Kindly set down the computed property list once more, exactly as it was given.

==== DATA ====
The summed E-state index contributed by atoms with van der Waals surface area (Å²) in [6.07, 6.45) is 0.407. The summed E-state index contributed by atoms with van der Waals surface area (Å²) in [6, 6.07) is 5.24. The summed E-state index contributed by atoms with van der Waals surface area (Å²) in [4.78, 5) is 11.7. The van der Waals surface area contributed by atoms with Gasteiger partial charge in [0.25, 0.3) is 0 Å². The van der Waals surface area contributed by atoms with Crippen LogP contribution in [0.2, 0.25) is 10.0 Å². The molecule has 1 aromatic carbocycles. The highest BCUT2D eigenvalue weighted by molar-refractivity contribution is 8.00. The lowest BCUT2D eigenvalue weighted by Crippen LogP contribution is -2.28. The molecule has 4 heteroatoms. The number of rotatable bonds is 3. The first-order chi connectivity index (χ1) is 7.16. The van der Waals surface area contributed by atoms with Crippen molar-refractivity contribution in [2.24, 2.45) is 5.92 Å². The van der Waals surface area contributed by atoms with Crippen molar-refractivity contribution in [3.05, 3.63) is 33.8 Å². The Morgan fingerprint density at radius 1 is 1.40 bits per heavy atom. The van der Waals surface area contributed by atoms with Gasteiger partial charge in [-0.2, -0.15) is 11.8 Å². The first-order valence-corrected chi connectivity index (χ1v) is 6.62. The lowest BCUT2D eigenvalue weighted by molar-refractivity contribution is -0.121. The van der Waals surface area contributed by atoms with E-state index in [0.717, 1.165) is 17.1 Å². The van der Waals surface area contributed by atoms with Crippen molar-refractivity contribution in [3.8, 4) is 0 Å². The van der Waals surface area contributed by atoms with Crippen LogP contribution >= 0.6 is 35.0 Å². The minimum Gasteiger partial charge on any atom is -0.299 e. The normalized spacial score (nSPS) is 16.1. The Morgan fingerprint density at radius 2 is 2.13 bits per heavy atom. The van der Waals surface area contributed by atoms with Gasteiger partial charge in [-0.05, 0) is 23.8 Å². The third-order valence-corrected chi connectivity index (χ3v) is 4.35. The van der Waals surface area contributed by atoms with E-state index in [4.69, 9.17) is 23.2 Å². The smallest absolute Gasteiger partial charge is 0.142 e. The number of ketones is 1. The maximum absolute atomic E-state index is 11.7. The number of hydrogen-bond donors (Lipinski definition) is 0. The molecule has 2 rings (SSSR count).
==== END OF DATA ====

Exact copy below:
The summed E-state index contributed by atoms with van der Waals surface area (Å²) in [6.07, 6.45) is 0.407. The summed E-state index contributed by atoms with van der Waals surface area (Å²) in [6, 6.07) is 5.24. The summed E-state index contributed by atoms with van der Waals surface area (Å²) in [4.78, 5) is 11.7. The van der Waals surface area contributed by atoms with Gasteiger partial charge in [0.25, 0.3) is 0 Å². The van der Waals surface area contributed by atoms with Crippen LogP contribution in [0.2, 0.25) is 10.0 Å². The molecule has 1 aromatic carbocycles. The highest BCUT2D eigenvalue weighted by molar-refractivity contribution is 8.00. The lowest BCUT2D eigenvalue weighted by Crippen LogP contribution is -2.28. The molecule has 4 heteroatoms. The number of rotatable bonds is 3. The first-order chi connectivity index (χ1) is 7.16. The van der Waals surface area contributed by atoms with Crippen molar-refractivity contribution in [2.24, 2.45) is 5.92 Å². The van der Waals surface area contributed by atoms with Crippen molar-refractivity contribution in [3.05, 3.63) is 33.8 Å². The Morgan fingerprint density at radius 1 is 1.40 bits per heavy atom. The van der Waals surface area contributed by atoms with Gasteiger partial charge in [-0.2, -0.15) is 11.8 Å². The first-order valence-corrected chi connectivity index (χ1v) is 6.62. The lowest BCUT2D eigenvalue weighted by molar-refractivity contribution is -0.121. The van der Waals surface area contributed by atoms with E-state index in [0.717, 1.165) is 17.1 Å². The van der Waals surface area contributed by atoms with Crippen molar-refractivity contribution in [3.8, 4) is 0 Å². The van der Waals surface area contributed by atoms with Crippen LogP contribution >= 0.6 is 35.0 Å². The minimum Gasteiger partial charge on any atom is -0.299 e. The normalized spacial score (nSPS) is 16.1. The Morgan fingerprint density at radius 2 is 2.13 bits per heavy atom. The van der Waals surface area contributed by atoms with Gasteiger partial charge in [-0.05, 0) is 23.8 Å². The third-order valence-corrected chi connectivity index (χ3v) is 4.35. The van der Waals surface area contributed by atoms with E-state index in [4.69, 9.17) is 23.2 Å². The smallest absolute Gasteiger partial charge is 0.142 e. The number of ketones is 1. The maximum absolute atomic E-state index is 11.7. The number of hydrogen-bond donors (Lipinski definition) is 0. The molecule has 2 rings (SSSR count).